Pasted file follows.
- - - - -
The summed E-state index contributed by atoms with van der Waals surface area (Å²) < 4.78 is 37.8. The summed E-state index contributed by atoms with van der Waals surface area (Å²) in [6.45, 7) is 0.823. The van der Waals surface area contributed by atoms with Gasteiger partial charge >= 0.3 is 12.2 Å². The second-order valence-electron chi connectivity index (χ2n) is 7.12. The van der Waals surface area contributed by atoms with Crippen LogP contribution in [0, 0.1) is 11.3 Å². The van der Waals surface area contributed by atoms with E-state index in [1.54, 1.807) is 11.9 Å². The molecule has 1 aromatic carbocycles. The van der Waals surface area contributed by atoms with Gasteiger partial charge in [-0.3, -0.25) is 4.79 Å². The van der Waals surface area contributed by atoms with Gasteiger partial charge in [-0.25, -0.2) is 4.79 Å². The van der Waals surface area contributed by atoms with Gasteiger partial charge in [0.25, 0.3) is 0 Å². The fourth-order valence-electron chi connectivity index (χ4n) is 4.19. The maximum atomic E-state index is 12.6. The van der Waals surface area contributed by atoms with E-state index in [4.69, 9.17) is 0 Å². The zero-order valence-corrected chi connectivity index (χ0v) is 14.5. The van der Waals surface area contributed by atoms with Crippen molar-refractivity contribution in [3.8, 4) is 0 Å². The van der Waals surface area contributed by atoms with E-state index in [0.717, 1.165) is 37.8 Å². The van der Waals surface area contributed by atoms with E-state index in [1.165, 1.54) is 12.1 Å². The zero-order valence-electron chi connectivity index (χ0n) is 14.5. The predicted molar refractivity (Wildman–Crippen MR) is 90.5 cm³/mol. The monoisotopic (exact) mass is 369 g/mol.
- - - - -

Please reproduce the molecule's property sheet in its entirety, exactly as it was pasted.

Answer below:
The summed E-state index contributed by atoms with van der Waals surface area (Å²) < 4.78 is 37.8. The summed E-state index contributed by atoms with van der Waals surface area (Å²) in [6.45, 7) is 0.823. The van der Waals surface area contributed by atoms with Gasteiger partial charge >= 0.3 is 12.2 Å². The second-order valence-electron chi connectivity index (χ2n) is 7.12. The van der Waals surface area contributed by atoms with Crippen LogP contribution in [0, 0.1) is 11.3 Å². The van der Waals surface area contributed by atoms with E-state index in [1.54, 1.807) is 11.9 Å². The molecule has 1 aromatic carbocycles. The van der Waals surface area contributed by atoms with Gasteiger partial charge in [-0.3, -0.25) is 4.79 Å². The van der Waals surface area contributed by atoms with Gasteiger partial charge in [-0.25, -0.2) is 4.79 Å². The van der Waals surface area contributed by atoms with Gasteiger partial charge in [0.25, 0.3) is 0 Å². The fourth-order valence-electron chi connectivity index (χ4n) is 4.19. The maximum atomic E-state index is 12.6. The van der Waals surface area contributed by atoms with E-state index in [4.69, 9.17) is 0 Å². The zero-order valence-corrected chi connectivity index (χ0v) is 14.5. The van der Waals surface area contributed by atoms with Crippen molar-refractivity contribution in [3.8, 4) is 0 Å². The van der Waals surface area contributed by atoms with E-state index in [0.717, 1.165) is 37.8 Å². The van der Waals surface area contributed by atoms with E-state index in [1.165, 1.54) is 12.1 Å². The zero-order valence-electron chi connectivity index (χ0n) is 14.5. The predicted molar refractivity (Wildman–Crippen MR) is 90.5 cm³/mol. The monoisotopic (exact) mass is 369 g/mol.